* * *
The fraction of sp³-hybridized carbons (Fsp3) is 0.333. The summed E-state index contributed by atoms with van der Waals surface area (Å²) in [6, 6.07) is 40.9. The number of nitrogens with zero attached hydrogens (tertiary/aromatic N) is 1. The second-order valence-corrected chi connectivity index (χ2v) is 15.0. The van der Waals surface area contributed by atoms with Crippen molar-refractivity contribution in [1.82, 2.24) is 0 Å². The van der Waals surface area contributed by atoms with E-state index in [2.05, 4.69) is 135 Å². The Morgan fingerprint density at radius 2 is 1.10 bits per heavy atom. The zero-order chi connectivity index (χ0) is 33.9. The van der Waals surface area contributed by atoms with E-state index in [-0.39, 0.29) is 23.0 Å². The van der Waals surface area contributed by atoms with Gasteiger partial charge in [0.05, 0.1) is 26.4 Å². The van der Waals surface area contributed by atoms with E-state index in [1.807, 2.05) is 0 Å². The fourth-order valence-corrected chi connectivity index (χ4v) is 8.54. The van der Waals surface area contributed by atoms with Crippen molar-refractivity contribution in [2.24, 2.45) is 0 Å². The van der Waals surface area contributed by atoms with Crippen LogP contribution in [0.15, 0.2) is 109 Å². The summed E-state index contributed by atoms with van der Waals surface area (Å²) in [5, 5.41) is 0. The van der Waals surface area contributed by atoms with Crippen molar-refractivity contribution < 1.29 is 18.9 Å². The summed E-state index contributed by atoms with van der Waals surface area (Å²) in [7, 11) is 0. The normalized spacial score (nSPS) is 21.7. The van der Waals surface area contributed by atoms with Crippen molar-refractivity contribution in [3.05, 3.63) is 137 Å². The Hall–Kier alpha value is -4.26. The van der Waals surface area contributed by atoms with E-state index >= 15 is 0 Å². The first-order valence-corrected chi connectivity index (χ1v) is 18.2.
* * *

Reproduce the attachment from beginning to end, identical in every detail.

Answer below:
The fraction of sp³-hybridized carbons (Fsp3) is 0.333. The summed E-state index contributed by atoms with van der Waals surface area (Å²) in [6, 6.07) is 40.9. The number of nitrogens with zero attached hydrogens (tertiary/aromatic N) is 1. The second-order valence-corrected chi connectivity index (χ2v) is 15.0. The van der Waals surface area contributed by atoms with Crippen molar-refractivity contribution in [1.82, 2.24) is 0 Å². The van der Waals surface area contributed by atoms with E-state index in [2.05, 4.69) is 135 Å². The Morgan fingerprint density at radius 2 is 1.10 bits per heavy atom. The zero-order chi connectivity index (χ0) is 33.9. The van der Waals surface area contributed by atoms with E-state index in [-0.39, 0.29) is 23.0 Å². The van der Waals surface area contributed by atoms with Gasteiger partial charge in [0.05, 0.1) is 26.4 Å². The van der Waals surface area contributed by atoms with E-state index in [1.807, 2.05) is 0 Å². The fourth-order valence-corrected chi connectivity index (χ4v) is 8.54. The van der Waals surface area contributed by atoms with Crippen molar-refractivity contribution in [2.24, 2.45) is 0 Å². The van der Waals surface area contributed by atoms with Crippen LogP contribution in [0.15, 0.2) is 109 Å². The summed E-state index contributed by atoms with van der Waals surface area (Å²) in [5, 5.41) is 0. The van der Waals surface area contributed by atoms with Crippen molar-refractivity contribution < 1.29 is 18.9 Å². The summed E-state index contributed by atoms with van der Waals surface area (Å²) in [7, 11) is 0. The normalized spacial score (nSPS) is 21.7. The van der Waals surface area contributed by atoms with Crippen molar-refractivity contribution in [3.05, 3.63) is 137 Å². The Hall–Kier alpha value is -4.26. The van der Waals surface area contributed by atoms with E-state index >= 15 is 0 Å². The first-order valence-corrected chi connectivity index (χ1v) is 18.2.